Friday Links: Witches, Word Play, and Women as the Face of Evil


TGIF! End of the week, on the cusp of Halloween, and nearly ready to turn the clocks back an hour here in most of the U.S. and a few other spots that are in sync with us. (Yes, that’s this weekend.) I wish I could say I was looking forward to an extra hour of reading, but like many people I suspect, I’m actually looking forward to an extra hour of sleep.

I’ve been in post-conference mode this week, trying to catch up on email and work reading, and feeling like my office is just a bit too quiet after spending a few days talking books and writing with so many wonderful people. Most of the time I enjoy working from home because I don’t have the temptation of lots of coworkers to talk to or to take breaks with, but it’s still lovely to have a chance to chat business and bookish obsessions with likeminded folk. It reminds me of all the things I enjoy about this industry and leaves me charged up to find great new manuscripts to help shepherd into the world.

But I’m happy to say I have a great collection of links this week, including the last of the Halloween-ish ones that keep grabbing my attention. I hope you find them fun and interesting, and maybe even inspirational, because a couple of these seem like excellent research material for a very cool project. Happy Halloween, everyone, and happy writing!

The Conspiracy Against a Good Night’s Sleep – Tobias Carroll on the things that scare us.

The Key of Hell: An 18th-Century Manual of Black Magic – A bit disturbing, but interesting nonetheless. The page includes further links to articles on magic etc.

Why Are Old Women often the Face of Evil in Fairy Tales and Folklore? – An intriguing (and slightly depressing) story from the folks at NPR.

Alex Mar’s Journey into the Occult – An interview regarding the author’s new book, Witches of America.

American Writers Museum Slated to Open in Chicago in 2017 – This will be the first U.S. museum to celebrate American writers, including authors of books and poetry, journalists, and prominent contributors to social media.

In the Sandbox of Words: On Puzzles and Novels – A look at the connection between wordplay and writing.

Really, Really Big Books: A Reading List – Some excellent fat books to check out if you’re looking for a doorstop for a chilly fall/winter night.

The Writer’s Guide to Essential Gear – Writer and artist Danny Gregory provides a helpful list of all the tools he uses for his writing.

Toys… er, Tools for Writers

Writing requires very few tools if you’re just getting started and sincere in your desire to commit to that first draft. Really, a pen or pencil and some paper does the trick. The important thing is to sit down and get to it rather than wasting time worrying about the right computer or the proper program or what font will make you look most writerly. At its heart, writing is about… writing.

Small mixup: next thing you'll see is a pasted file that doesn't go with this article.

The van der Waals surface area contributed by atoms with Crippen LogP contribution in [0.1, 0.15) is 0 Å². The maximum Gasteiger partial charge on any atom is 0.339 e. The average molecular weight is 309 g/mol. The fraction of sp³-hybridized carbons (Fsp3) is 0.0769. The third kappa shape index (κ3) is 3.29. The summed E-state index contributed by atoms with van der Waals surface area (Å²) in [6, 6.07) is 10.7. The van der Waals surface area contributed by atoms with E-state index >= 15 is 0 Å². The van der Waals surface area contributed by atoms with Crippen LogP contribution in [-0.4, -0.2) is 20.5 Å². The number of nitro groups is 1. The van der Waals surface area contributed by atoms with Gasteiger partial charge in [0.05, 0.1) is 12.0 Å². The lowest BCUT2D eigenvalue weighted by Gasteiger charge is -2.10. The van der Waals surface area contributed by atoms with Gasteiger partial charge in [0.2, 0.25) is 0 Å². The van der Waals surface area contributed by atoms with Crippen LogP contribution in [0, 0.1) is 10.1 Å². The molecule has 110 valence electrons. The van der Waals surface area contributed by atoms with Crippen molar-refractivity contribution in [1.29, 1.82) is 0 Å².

However, writers do love their toys. And the truth is that, once you’ve actually started to write and have finished some stories or drafted your novel, there are plenty of tools out there that can make your life easier. Some are even pretty necessary. Most editors expect a polished manuscript delivered electronically, so a computer with an internet connection and your own professional email account comes in handy. Then there’s the software that helps you turn off that internet connection long enough to get your writing done, and it just kind of balloons from there.

I’m a firm believer that less is more. Find the tools that work for you and then get back to the business of writing and marketing your creations. That said, I’m a fan of a few products out there, and there happens to be a summer sale, so I thought I’d share with the class. I’d like to state up front that I’m in no way connected to these programs or their creators, nor do I receive any benefit if you decide to purchase them. I just think they’re very useful tools, and I’m taking this opportunity to pass along the information.

Scrivener. This is a writing program that was truly designed with the creative writer in mind. It allows you to pull in all your research materials, see your work in outline or notecard formats, color code characters or themes or whatever you’d like, rearrange chapters or sections or combine them all with ease, reformat into a standard manuscript format or export into a self-pub format, and so much more. You can download it for a trial run before purchasing, and it’s the sort of program that allows you to jump right in and work with just the basic tools and learn the more complicated functions as you go. Plus the website offers up plenty of helpful video tutorials for when you want to figure something out. I know so many writers who have switched to this program and adore it. Available for Mac and Windows, and on sale until August 15th, 2014.

Aeon Timeline. This is a much more specialized program and certainly not for everyone. However, if you’re heavily into world building for your project, you write historical novels where you want to track your characters’ history versus actual historical events, you’re writing a series of novels set in a created world where the characters lives overlap (for instance a number of romances in the same town, etc.), or anything where an in-depth timeline could prove useful to maintaining your sanity, you might find this to be an extremely helpful program. Additionally, if you’re using Scrivener 2 for Mac, you can sync projects between the programs. As with Scrivener, you can download a trial version to help you decide if this is a useful program for you, for either Mac or Windows, and it’s on sale until August 15th, 2014.

Sale information for these and several other programs is available at SummerFest 2014. Please make sure to check, as different purchase parameters apply depending on the program in order to take advantage of the discount.